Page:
I think it's safe to say that this is actually Ellis' Dan Dare story, rather than just one reminiscent of old Dan Dare stories.  It is 'about' Dan Dare, and imagines a scenario whereby Dan Dare's milieu of English fighter pilots continuing the British Empire in Space came about.  I thought it was a wonderful piece of speculative fiction.

One thing I had trouble with was the big reveal at the end, concerning where the wealth for all this came from.  That seemed a bit silly, and I'm not sure they could have got enough wealth in that way for a space program.

Grant Morrison did a more official updating of the old Eagle stories in a book called Dare.  It is well worth looking out for.  Garth Ennis did another one, but I haven't read it yet.

Dan Dare is UK comics' Superman or Captain AMerica, really.  He's way up there.

You have quite a respectable collection of GNs there, Baron.

The Baron said:

Next up is Ministry of Space, by Warren Ellis and Chris Weston. On the one hand, it's a wish fulfillment fantasy, presenting an alternate history where Britain wins the space race, building a new empire on the Moon and Mars, but at the same time showing that this new empire was built on blood and murder (as all empires are), and we end seeing that racial segregation still exists in 21st Century Britain in this timeline. It's all very improbable -the idea that the Americans and the Soviets would just sit back and let the British take over the solar System is absurd - but the story carries one along anyway.

The art  in this is exquisite,  and very reminiscent of the old Dan Dare stories, which suits the story perfectly.

Cull or Keep?: Keep.

 



Figserello said:

One thing I had trouble with was the big reveal at the end, concerning where the wealth for all this came from.  That seemed a bit silly, and I'm not sure they could have got enough wealth in that way for a space program.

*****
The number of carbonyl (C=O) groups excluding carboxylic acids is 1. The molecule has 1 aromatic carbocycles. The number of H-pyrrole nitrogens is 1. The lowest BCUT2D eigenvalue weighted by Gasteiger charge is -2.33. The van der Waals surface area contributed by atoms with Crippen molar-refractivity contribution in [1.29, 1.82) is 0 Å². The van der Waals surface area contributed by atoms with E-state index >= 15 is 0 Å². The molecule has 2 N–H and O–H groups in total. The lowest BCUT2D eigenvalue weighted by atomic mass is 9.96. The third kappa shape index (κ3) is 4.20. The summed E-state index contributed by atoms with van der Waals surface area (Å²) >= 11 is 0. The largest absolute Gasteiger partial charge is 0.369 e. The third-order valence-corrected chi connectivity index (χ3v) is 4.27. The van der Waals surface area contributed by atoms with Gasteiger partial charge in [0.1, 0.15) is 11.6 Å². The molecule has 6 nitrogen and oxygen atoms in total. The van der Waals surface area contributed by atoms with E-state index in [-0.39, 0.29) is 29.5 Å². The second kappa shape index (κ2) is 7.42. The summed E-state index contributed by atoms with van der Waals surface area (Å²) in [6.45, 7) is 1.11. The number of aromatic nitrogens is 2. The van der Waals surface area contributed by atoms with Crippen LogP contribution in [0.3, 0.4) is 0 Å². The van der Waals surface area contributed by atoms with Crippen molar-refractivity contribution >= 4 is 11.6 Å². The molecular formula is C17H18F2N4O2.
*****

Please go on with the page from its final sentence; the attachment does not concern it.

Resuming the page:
True, the story doesn't work as a "plausible alternate history scenario that would satisfy a professional historian", but then I figure that Ellis wasn't going for that so much as a "plausible enough scenario for me to hang my story on".



Figserello said:

You have quite a respectable collection of GNs there, Baron.

I used to have even more, but time, multiple moves, and considerations of space have caused my collection to shrink a fair bit.

 

The Man Who Stole Tomorrow by David Michelinie (1979) also dealt with the Eskimo tribe early on when the tribal shaman captured Cap and tried to bring him back to his tribe so that they could worship him again. Then the novel got weird when the Avengers traveled to the future to stop Kang and it turned in his own time period that Kang acts extremely childlishly. He died similar to the way he had in Avengers#143 only more graphic.
 The Baron said:

Finally, I read Captain America Corps, by Roger Stern and Philippe Briones, in which Captain America (Steve Rogers), the US Agent, Captain America (Bucky Barnes), the American Dream from A-Next and the future's Commander A are gathered together to face a threat to time itself. An entertaining, well-drawn story that is somewhat reminiscent of the "multiple Doctor" stories from Doctor Who. I love stories like this, and this one is carried off real well.

The collection also contains "Act of God", by Elliott Kalan and Brendan McCarthy, about the Eskimos who were worshipping the frozen Captain America back in Avengers #4. It's an interesting little story. I always wonder how actual Inuit would feel about the whole "worshipping frozen Cap" angle.

Cull or Keep?: Keep.